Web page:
22 June 2009

Monday's mp3: In and Around the Rainforest

Baka in the Forest: Traditional songs of the Baka women recorded live in the Cameroon rainforest
(March Hare Music)

Martin Cradick & the Baka at Gbine: Baka Beyond the Forest
(March Hare Music)

My first exposure to the songs of the rainforest pygmies was in a cassette of field recordings done by Louis Sarno in the 1980s (the tape a companion to his book Song from the Forest).

The sounds of otherworldly yodels and melodies drifted among animal noises, and were labeled with evocative titles about hunting, gathering honey and mushrooms, and weddings.

Soon afterward, I was enjoying elements of those songs in the music of Zap Mama, Pierre Akendengue, and Baka Beyond. The latter group has done an admirable job of giving back to the Baka, the people of the rainforest, creating a an organization to funnel profits back to the musicians communities and even building a solar-powered multitrack studio for the Baka in 2004.

The two new CDs are natural companions, and could easily have been issued as a two-CD set. Baka Beyond the Forest is more familiar Baka Beyond fare, as the guitars of Martin Cradick and vocals of Su Hart combining with a variety of Baka instruments in their usual Afro-Celtic style.

Baka in the Forest returns to the raw sound that so fascinated Sarno: the yodeling notes of the Baka yelli hunting songs echoing throughout the forest, simple string melodies on indigenous instruments, water drumming in the river. The yelli is not only musically compelling, it also has a fascinating purpose. The women sing the yelli together, and it is said to enchant the animals of the forest and ensure the men a successful hunt.

[mp3] Baka Women: Firefly Yelli part 3
from Baka in the Forest: Traditional songs of the Baka women recorded live in the Cameroon rainforest

Unfortunately lacking is any information on the specific Baka artists on Baka in the Forest, but in a personal note Cradick mentions that among the songs on the CD are recordings of an artist named Bounaka playing the ngombi (a stringed harp constructed entirely of materials from the rafia palm tree). These recordings, Cradick writes, "are very special to me as [Bounaka] was very ill and made a big effort to come out of his hut to play them one evening in January." Bounaka, whose family first looked after Hart & Cradick when they visited the Baka in 1992, died just a few weeks ago.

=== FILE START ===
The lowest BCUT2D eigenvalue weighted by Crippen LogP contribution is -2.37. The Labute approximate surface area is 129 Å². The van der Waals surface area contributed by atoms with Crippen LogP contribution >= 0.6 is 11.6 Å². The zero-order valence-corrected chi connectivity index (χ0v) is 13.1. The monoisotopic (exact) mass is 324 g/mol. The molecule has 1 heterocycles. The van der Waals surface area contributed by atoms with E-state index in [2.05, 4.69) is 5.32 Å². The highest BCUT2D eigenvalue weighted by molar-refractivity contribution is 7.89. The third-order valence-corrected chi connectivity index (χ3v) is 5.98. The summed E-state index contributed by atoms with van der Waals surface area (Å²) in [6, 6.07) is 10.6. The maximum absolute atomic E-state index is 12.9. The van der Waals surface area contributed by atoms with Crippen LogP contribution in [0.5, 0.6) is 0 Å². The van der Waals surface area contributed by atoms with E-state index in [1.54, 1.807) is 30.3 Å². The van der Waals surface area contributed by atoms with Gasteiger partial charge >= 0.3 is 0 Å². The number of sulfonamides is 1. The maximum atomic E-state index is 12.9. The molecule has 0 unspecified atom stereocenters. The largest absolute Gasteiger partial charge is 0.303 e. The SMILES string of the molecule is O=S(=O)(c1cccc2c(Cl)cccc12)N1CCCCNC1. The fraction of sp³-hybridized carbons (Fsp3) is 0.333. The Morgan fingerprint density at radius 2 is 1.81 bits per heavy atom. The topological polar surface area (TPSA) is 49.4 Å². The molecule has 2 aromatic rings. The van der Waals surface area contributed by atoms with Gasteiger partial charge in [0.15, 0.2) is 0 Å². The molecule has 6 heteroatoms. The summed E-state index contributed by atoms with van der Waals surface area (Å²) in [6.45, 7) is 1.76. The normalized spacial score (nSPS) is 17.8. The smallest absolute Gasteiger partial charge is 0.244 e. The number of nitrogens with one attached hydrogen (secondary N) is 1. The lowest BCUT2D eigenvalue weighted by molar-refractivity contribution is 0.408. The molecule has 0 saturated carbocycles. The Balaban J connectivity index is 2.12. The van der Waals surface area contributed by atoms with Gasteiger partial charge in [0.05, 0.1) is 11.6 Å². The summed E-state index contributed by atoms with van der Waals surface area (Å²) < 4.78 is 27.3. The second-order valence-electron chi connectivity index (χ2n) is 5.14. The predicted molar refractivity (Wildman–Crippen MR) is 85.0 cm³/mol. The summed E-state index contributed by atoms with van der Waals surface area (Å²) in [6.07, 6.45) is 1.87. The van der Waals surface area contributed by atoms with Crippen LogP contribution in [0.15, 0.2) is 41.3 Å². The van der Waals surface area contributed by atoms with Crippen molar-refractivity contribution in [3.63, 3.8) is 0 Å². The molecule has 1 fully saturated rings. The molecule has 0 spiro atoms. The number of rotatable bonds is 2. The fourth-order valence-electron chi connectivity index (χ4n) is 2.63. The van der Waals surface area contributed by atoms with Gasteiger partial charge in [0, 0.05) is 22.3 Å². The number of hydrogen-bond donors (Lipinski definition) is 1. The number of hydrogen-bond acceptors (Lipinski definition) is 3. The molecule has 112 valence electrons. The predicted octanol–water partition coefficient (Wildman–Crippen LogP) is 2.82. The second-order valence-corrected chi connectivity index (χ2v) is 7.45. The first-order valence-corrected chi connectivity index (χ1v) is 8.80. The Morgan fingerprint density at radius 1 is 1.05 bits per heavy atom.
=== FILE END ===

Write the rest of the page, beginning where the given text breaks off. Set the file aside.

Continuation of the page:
Together these albums paint a marvelous picture of a people finding a way to balance their traditions with a changing world. For those of us who may never get to Cameroon's rainforest to experience Baka culture first hand, the magical songs on these two albums are the next best thing to being there.

More Baka Beyond:


Heather Edwards said...

Wow, how interesting! Are they genuine ethnic tribes from rainforests? I've always been fascinated with such people, they have a rich, untainted culture and fascinating traditions.

SpinTheGlobe said...

Heather: I'm not sure how one defines "untainted" these days, especially considering that members of this tribe play electric guitar and have a solar-powered recording studio. But a rich and fascinating tradition, you bet! Listen to the music or read up on them online, and you can't miss that. The tradition of water drumming -- essentially drumming on river water with one's hands -- I find particularly enthralling.

braindumps said...

Really felicitous post. Thanks in that sharing it.

callsomis211fire said...

Merci pour les informations que vous partagez. Actuellement, je télécharge et j'écoute de la musique chez sonnerie, et j'en suis très satisfait.